WTVP

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WTVP
OverviewList of WTVP ServicesWTVP-specific Content-TypesStatus Codes
Concepts
TokensTicketsCapability Flags
Headers
Header ListData TypesCommon Request Headers
Processes
First-Time RegistrationHeadwaiter (Login)Messenger ServicesObtaining new wtv-tickets
URLs for WTVP Services
wtv-1800wtv-aroundtownwtv-authorwtv-centerwtv-chatwtv-contentwtv-cookiewtv-customscriptwtv-diskwtv-epguidewtv-favoritewtv-flashromwtv-guidewtv-head-waiterwtv-homewtv-introwtv-logwtv-mailwtv-newswtv-noticeswtv-partnerwtv-passportwtv-registerwtv-setupwtv-smartcardwtv-spotwtv-starwtv-trickswtv-tutorial

WTVP, or the WebTV Protocol, is the protocol that clients from the first generation of WebTV/MSN TV (boxes/Viewer/Dreamcast) use to access the WebTV/MSN TV network and content hosted by it, and is also the protocol that is understood by frontend servers in the WebTV/MSN TV service architecture. WTVP operates on top of TCP and is based on the HTTP 1.0 protocol, adding its own extensions on top of it such as persistent connections, encryption and authentication "using a shared secret"[1], compression, ticket-based authorization, and specialized headers designed to trigger certain commands on WebTV/MSN TV clients. Content delivered by WTVP can be in any format, be it proprietary formats specifically designed for WebTV/MSN TV clients or otherwise. Pages designed to be viewed by the end user, though, are usually served as HTML, with dynamic portions on said pages usually being generated server-side with the HTML or utilizing JavaScript when being loaded on the browser.

Information on this protocol and how it was exactly designed to work is very sparse as of writing. If you have any crucial information on this protocol or anything pertaining to it, then don't hesitate to send it over to us!

Format

Seeing as WTVP is heavily based off of HTTP 1.0, many concepts from that have been carried over to WTVP with barely any differences, such as headers, methods, and status codes. This leaves the general format of the protocol unchanged. The most important things to note, though, are that WTVP messages are still based on a human-readable, line-separated format, messages do not carry a version parameter as usually seen in HTTP messages, and a delimiter is used to separate lines in protocol messages. In messages sent by the client, the delimiter is a CRLF sequence (\r\n), but in server messages, it's believed that it was reduced to a single line feed (\n). Clients will accept server messages using CRLF as the delimiter regardless.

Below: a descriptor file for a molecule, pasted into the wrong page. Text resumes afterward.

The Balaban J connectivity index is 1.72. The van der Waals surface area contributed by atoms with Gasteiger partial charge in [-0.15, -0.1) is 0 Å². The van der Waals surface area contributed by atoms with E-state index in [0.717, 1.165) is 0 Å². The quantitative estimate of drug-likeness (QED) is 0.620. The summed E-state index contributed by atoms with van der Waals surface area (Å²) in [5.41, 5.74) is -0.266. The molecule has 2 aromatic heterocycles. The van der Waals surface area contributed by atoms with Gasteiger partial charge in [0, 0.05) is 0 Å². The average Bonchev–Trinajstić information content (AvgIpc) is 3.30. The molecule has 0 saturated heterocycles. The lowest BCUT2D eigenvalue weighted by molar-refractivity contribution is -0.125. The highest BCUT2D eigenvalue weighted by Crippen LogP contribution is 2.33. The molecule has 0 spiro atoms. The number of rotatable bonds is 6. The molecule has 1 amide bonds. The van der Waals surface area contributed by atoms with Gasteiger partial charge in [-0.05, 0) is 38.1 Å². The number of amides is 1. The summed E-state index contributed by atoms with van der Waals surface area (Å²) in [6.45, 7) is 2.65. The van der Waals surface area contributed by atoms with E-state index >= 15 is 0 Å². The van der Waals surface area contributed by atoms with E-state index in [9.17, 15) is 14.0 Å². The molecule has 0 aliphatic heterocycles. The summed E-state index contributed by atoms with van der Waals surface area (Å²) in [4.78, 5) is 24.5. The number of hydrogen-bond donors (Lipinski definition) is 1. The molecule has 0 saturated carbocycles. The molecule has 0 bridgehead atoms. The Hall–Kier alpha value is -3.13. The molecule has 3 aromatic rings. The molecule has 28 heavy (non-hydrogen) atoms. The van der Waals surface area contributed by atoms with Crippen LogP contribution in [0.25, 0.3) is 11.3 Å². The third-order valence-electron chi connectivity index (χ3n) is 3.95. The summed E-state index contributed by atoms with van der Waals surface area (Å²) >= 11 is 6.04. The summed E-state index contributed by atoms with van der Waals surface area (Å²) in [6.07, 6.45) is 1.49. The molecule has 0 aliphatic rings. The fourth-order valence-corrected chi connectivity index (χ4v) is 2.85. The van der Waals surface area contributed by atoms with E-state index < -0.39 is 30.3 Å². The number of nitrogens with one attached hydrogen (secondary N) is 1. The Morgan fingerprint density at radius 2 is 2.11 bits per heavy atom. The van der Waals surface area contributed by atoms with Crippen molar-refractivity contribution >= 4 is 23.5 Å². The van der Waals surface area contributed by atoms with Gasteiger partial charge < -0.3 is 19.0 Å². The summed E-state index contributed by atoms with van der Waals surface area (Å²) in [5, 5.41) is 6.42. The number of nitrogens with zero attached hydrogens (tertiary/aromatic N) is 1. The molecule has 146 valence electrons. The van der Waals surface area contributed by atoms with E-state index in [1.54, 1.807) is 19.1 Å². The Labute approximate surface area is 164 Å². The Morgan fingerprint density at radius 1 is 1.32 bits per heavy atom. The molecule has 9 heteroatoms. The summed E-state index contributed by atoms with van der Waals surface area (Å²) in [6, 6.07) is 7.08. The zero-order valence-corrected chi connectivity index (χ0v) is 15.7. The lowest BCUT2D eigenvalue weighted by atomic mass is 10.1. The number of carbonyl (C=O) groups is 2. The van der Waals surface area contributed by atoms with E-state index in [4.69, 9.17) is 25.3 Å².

Requests

WTVP requests follow a similar format to HTTP 1.0's requests. They consist of a method to perform the request with, a path identifying the resource being requested, headers, and if appropriate, an entity body. Headers are essential to most WTVP communication and allow frontend servers to tell the client what it should do or what information to store. Entity bodies, however, are for the most part optional in WTVP. Known supported methods in WTVP are GET, POST, HELP, and SECURE. [2] GET and POST requests follow this format:

{METHOD} {PATH}\r\n
[Header1: value\r\n]
[...]
[HeaderN: value\r\n]
\r\n
[BODY]

The path in a WTVP request can either be a service URL (wtv-XXX:/), an absolute path (/xxx/yyy/...), or any standard URI (like "http://www.example.com"). Headers can be a mix of standard HTTP headers and WTVP's proprietary headers, and you can find a list of all known headers used by WTVP on this wiki ("Headers > Header List" on the top-right menu), and additionally, a list of commonly observed headers usually sent in WTVP requests by both the Viewer and boxes. The entity body is usually only present in WTVP server responses if necessary, or POST requests sent to a frontend server. If the entity body is present in a request, then a Content-length header must be present containing the numeric length of the entity body, and a Content-type header can be present as well to identify the type of data being transported.

Getting to how SECURE requests are formatted, those are a bit different from GET and POST requests in that they have expected headers which are almost always sent with the request. A SECURE request will look like the following (headers we believe that are expected are marked in bold in the example):

SECURE ON\r\n
Accept-Language: en-US,en\r\n
wtv-ticket: {wtv-ticket}\r\n